The events in Tokyo go off as planned. We stayed two nights at the hotel which means we had an opportunity to get laundry done. Only two times on this trip did we stay more than one night in a hotel. So you plan your packing on where you will be able to do laundry.
Next stop, Ulaanbaatar, Mongolia, where the TV pool faces its first problem. Mrs. Clinton was to make a big speech to a women's group. One of the guards at the Government House noticed our camerawoman was wearing jeans and sneakers, both prohibited in such an important place.
There was no way he was going to let her in. In a bit of quick thinking one of the State Department staffers had her carry-on bag in the motorcade that contained pajamas and a pair of slippers. So after a dash to the car and a quick change the jeans and sneakers are replaced by pajama bottoms and a pair of slippers two and a half sizes too big. She's in.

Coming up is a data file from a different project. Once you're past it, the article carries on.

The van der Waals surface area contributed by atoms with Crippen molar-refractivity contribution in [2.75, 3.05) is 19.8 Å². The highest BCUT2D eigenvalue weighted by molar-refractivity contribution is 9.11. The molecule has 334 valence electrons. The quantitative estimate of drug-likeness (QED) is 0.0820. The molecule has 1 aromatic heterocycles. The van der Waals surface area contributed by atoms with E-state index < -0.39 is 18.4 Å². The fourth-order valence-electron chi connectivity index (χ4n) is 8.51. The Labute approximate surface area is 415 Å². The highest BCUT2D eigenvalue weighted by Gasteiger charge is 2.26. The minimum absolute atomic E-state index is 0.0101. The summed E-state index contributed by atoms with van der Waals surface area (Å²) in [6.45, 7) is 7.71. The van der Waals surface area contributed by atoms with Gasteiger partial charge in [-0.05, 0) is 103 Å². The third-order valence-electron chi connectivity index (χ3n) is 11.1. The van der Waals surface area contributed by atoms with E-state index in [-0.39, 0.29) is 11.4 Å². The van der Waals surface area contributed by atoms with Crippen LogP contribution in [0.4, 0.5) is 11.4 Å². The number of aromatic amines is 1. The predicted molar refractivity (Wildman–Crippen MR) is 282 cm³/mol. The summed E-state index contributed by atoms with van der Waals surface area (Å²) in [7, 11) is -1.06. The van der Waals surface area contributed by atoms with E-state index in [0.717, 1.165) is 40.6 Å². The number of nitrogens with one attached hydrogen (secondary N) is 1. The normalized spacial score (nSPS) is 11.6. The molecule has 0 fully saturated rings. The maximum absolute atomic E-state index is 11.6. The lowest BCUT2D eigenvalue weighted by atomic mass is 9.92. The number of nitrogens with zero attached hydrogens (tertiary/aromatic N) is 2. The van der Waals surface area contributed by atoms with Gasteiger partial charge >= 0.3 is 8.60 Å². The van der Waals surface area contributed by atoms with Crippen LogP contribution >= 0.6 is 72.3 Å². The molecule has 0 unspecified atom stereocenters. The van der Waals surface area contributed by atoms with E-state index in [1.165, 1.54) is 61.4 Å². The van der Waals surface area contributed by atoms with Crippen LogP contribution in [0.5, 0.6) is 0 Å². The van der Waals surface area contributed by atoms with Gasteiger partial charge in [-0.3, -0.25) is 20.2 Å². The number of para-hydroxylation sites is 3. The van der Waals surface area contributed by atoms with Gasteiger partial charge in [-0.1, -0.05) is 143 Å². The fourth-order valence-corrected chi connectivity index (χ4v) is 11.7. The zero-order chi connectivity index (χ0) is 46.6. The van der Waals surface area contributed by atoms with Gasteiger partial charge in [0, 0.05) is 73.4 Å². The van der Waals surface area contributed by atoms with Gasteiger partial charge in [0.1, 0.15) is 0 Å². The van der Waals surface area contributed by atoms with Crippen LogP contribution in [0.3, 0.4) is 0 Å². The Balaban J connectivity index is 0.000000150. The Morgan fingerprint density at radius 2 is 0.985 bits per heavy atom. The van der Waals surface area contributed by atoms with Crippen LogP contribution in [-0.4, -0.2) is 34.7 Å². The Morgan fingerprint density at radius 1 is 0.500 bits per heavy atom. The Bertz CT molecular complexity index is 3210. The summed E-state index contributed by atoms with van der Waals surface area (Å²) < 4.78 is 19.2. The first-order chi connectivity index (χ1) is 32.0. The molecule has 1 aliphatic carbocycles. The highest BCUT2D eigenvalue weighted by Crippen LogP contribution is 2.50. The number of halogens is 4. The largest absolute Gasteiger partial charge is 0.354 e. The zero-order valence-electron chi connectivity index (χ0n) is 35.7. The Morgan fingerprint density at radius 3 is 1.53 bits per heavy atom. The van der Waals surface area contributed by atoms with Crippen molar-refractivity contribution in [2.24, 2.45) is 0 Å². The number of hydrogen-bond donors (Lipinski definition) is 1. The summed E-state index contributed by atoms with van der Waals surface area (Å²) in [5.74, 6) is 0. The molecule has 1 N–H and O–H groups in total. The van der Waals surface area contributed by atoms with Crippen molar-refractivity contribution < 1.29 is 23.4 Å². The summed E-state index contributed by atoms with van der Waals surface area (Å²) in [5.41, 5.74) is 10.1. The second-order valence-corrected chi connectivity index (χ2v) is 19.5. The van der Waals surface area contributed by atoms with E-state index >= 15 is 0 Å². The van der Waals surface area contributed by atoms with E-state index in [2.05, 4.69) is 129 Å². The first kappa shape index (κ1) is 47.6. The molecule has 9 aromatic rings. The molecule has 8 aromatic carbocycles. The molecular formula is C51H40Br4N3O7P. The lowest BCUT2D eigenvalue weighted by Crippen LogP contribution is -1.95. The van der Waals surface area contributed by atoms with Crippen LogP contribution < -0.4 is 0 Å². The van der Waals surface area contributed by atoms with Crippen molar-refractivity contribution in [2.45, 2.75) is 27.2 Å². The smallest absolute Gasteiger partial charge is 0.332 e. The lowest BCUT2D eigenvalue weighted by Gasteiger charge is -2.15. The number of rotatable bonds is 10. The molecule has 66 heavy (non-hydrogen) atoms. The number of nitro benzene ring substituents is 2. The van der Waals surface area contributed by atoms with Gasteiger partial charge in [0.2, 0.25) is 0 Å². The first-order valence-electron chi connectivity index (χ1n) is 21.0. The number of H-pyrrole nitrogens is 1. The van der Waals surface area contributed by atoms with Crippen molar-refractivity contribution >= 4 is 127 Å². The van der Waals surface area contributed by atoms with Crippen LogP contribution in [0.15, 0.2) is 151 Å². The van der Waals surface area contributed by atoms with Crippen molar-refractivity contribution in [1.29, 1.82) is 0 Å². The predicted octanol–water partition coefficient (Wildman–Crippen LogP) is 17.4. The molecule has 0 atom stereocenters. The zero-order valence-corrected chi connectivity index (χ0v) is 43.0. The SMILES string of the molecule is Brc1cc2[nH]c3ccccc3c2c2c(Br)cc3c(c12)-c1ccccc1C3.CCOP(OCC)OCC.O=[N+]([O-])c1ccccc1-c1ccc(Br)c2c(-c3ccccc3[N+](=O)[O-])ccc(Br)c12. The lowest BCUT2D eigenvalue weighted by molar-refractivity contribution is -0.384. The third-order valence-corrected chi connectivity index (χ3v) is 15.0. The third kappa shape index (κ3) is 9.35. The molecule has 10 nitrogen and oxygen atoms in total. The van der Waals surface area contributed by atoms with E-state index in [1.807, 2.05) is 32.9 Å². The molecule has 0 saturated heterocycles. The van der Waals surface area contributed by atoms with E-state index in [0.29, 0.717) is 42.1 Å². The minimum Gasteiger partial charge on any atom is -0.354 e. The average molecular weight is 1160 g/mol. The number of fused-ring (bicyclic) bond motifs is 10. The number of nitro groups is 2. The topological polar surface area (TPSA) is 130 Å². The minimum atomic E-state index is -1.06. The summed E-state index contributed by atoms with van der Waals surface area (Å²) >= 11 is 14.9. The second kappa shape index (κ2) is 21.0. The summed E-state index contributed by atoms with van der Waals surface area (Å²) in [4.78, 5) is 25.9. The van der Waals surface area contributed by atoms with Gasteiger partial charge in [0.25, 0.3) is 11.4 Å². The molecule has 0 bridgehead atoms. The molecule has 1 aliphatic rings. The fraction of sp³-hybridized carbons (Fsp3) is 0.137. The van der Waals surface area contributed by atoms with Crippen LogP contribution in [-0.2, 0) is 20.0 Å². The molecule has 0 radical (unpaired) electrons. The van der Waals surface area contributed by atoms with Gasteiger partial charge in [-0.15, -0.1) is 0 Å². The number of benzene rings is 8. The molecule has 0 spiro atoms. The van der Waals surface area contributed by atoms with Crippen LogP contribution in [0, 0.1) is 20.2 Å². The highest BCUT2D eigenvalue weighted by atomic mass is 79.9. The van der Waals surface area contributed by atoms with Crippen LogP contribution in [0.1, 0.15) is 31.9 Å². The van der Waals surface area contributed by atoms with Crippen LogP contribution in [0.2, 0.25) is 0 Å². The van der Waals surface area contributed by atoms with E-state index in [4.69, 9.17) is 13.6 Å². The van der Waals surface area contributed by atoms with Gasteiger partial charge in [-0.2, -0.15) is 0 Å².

Where did we eat in Mongolia? A British pub, of course. It turns out that the Mongolian beef barbecue we think of in the US is not available in Mongolia. So the Embassy recommended a British pub near our hotel, owned by a Scotsman and managed by an American. It was a great experience but certainly one we never expected to have in Mongolia.
The next day we're off to Hanoi. I had been there once before a few years ago. If you're old enough to remember the Vietnam War, like I am, there's a certain feeling that comes over you when you first go there. My camerawoman had lost friends in the Vietnam War. Landing in Hanoi was something she had never expected to do in her lifetime. She had tears in her eyes as the plane touched down.